BHF image competition uncovers secrets of the heart.
Leading scientists at theUniversity of Aberdeen have been highly commended for their entry to ‘Reflections of Research’ a national image and video competition run by the British Heart Foundation (BHF). The entries provide a snapshot of the incredible life-saving work undertaken by heart scientists in the UK.
This June, as part of the BHF’s Support Our Science (SOS) month, the BHF invited its funded scientists – from over 1,000 projects – to submit the most exciting images and videos produced in the course of their work. In SOS month, the BHF showcased the extraordinary achievements of BHF scientists to highlight the existing and potential value of BHF-funded research on UK heart health.
Scientist from the University of Aberdeen were shortlisted for their video - Beating embryonic frog heart by Natalie Gibb.
The winning images and videos were chosen by a panel of experts including Guardian Science Correspondent Alok Jha, renowned anatomist, author and broadcaster Professor Alice Roberts and BHF Medical Director Professor Peter Weissberg.
Alok Jha said of this year’s entries:
“These images are not only objects of curiosity (and who isn't curious about the things inside us that keep us alive?) - they are crucial to helping scientists, doctors and patients to quickly understand how things work (or, sadly, are not working) inside one of our most precious organs."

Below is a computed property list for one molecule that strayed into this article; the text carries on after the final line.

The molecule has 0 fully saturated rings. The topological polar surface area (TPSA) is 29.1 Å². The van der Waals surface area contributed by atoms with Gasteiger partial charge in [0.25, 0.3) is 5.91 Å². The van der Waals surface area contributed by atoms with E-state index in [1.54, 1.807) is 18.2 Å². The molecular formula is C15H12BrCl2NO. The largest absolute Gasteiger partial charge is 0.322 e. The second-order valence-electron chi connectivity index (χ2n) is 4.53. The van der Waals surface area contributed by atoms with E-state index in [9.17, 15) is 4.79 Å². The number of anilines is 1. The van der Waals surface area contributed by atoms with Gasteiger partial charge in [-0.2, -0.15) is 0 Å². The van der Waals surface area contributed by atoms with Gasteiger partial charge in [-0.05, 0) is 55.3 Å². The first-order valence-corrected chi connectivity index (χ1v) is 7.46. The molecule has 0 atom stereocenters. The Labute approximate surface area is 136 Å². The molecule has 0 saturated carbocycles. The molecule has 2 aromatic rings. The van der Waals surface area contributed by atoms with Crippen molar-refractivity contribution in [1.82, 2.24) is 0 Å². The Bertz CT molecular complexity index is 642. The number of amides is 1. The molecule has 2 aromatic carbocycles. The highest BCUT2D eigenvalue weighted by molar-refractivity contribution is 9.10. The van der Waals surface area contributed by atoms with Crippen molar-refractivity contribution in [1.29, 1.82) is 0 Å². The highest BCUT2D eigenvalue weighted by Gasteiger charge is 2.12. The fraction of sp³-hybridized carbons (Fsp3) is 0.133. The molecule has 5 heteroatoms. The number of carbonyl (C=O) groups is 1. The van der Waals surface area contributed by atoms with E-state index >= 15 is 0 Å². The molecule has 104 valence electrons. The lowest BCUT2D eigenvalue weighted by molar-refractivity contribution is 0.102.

Professor Alice Roberts said:
“I very much enjoyed judging the images and films this year. The standard of entries was excellent, and it's fascinating to see how visual media like this are helping scientists to understand the structure and function of the body and to communicate this to patients.”
Professor Peter Weissberg, Medical Director at the BHF said:
“These images and videos allow us to marvel at the complexities and intricacies of the cells and molecules that combine to make our heart and circulation work, as well as appreciate the extraordinarily diverse and exciting work being carried out at BHF funded laboratories. Our scientists work tirelessly to understand more about the heart in order to help heart patients, and, as these pictures show, produce some beautiful images in the process.”
The winning images and videos can be viewed online at bhf.org.uk/reflections
- Beating embryonic frog heart is visible by eye
University of Aberdeen
This video shows the beating heart of a frog embryo. As the embryo develops in water, not in a womb, the heart is visible to the naked eye making it easier to study. Despite not looking much like people, many of the processes involved in the development of the frog heart at this early stage are similar to humans.